A yellow Colorado MV Express Kiosk is located next to claw machine and ice machines within a grocery store.
The MV Kiosk inside the King Soopers grocery store at 1070 W. Baptist Road on Tuesday, Aug. 4, 2020, in Colorado Springs. (Derek Kuhn/CDOR Photo)
MV Express kiosks are akin to a DMV vending machine, letting people get their registration renewed, check their title status or print a duplicate registration and tab on their own time. Kiosk advertising proclaims the opportunity to complete a transaction in two minutes. The average transaction time, the senior director said, is two minutes and 25 seconds.

The devices are found in government buildings and grocery stores in 41 of Colorado’s 64 counties. The DMV has been focused on expanding the program during the past year and hopes to continue doing so.

Another tool for expanding access to service is Pocketalk, a tech tool offering real-time translation services. The DMV piloted the tool, then rolled it out across all state driver’s license offices in 2022. The tool breaks down the language barrier to accessing services for DMV visitors who do not speak English, and Bustle underlined the “huge difference” it has made in customer experience.
A Colorado DMV customer on the left communicates with a DMV employee on the right, who is holding a Pocketalk device.
Colorado Division of Motor Vehicles uses Pocketalk to help translate conversations in real time. (Derek Kuhn/CDOR Photo)
Derek Kuhn/CDOR Photo
“People literally come into offices and say, ‘Can I have the Pocketalk?’” Bustle said. “They know now it exists, and they’re wanting the Pocketalk to make that interaction easy.”

The DMV has also created a digital version and an audiobook of its driver handbook, to increase accessibility for people who may learn differently. The agency wanted to offer alternative avenues for people with dyslexia or other learning disabilities, for whom reading a print handbook is not the most effective way to intake information.

“And at the end of the day, we want safe drivers,” Bustle said. “And so, if they’re able to learn rules of the road — whether that’s reading a handbook, or listening, or looking at things digitally — then that’s a win for everybody else on the road.”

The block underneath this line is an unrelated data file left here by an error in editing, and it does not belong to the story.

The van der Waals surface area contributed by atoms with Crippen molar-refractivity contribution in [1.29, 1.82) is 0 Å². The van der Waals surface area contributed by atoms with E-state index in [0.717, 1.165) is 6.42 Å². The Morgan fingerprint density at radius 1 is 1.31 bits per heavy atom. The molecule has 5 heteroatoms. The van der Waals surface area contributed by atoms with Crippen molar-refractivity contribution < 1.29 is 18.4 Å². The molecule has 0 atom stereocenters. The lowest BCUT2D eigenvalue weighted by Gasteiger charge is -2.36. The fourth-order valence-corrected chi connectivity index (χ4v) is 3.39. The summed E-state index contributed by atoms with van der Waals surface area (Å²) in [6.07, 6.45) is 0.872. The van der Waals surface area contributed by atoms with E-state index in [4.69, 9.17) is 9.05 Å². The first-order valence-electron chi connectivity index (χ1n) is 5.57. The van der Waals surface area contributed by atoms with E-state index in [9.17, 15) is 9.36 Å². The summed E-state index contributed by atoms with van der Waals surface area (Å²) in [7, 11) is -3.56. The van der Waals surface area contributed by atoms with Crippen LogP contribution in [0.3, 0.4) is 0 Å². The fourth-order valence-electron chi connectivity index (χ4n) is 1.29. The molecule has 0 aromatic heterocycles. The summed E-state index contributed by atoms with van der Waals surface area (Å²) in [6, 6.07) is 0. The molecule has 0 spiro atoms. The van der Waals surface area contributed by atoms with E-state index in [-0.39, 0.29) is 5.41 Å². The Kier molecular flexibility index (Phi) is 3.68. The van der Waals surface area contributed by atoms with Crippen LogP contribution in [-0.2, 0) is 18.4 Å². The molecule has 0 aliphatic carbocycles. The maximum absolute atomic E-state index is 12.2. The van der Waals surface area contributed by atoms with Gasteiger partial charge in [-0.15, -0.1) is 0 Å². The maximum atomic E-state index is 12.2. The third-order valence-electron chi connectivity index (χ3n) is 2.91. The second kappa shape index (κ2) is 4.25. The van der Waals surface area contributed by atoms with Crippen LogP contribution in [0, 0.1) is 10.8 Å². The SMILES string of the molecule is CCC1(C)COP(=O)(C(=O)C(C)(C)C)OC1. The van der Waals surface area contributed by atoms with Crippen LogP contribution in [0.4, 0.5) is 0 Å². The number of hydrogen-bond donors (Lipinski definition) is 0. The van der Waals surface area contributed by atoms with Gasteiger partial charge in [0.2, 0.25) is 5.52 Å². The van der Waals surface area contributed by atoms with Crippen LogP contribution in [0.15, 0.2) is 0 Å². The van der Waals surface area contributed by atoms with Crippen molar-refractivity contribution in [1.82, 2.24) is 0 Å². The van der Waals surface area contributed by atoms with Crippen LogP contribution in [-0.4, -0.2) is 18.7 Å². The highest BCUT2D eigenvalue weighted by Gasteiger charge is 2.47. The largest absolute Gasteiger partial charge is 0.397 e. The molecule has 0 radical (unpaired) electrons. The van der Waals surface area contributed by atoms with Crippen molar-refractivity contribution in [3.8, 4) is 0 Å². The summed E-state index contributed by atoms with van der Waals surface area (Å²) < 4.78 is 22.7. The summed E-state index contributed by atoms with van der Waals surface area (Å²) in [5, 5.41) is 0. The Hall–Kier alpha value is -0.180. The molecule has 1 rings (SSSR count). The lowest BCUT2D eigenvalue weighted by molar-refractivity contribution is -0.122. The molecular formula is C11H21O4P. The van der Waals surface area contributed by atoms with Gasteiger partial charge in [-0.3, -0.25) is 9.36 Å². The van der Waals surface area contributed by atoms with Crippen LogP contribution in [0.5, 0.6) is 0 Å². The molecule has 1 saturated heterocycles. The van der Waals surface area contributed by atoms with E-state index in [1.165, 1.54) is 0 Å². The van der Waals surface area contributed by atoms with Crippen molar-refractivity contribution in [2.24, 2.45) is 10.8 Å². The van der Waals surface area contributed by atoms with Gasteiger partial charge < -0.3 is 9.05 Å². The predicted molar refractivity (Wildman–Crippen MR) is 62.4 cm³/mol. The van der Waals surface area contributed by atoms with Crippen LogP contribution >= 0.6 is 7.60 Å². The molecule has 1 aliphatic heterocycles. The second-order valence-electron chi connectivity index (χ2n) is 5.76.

To make it easier to do business with the state, the DMV announced in August it would accept cryptocurrency through myDMV. Cryptocurrency was already being accepted for tax services within the Department of Revenue, DMV's umbrella agency, and the department helped DMV implement the change securely.

Tech-related initiatives to improve access are not the only tech work the DMV is doing, its senior director said. A three-year upgrade of its main system, DRIVES, is expected to start in November and be in production in March 2026. Millions of transactions are run through this system, so this is a major modernization with a new technology from DMV’s existing vendor, Bustle said.

The change will include new functionality for DMV’s login portal, with more security for customers and email notifications. It is also expected to allow customers to more quickly and easily check their vehicle registration status and chat with a live agent directly from the portal.

DMV’s three-year strategic plan, released Jan. 25, emphasizes customer-centric solutions. Potential future initiatives include the adoption of e-signatures, electronic document uploads and additional accessibility improvements.

As the department continues modernizing and innovating, said Bustle, “I want those words to be synonymous with DMV.”
Julia Edinger is a staff writer for Government Technology. She has a bachelor's degree in English from the University of Toledo and has since worked in publishing and media. She's currently located in Southern California.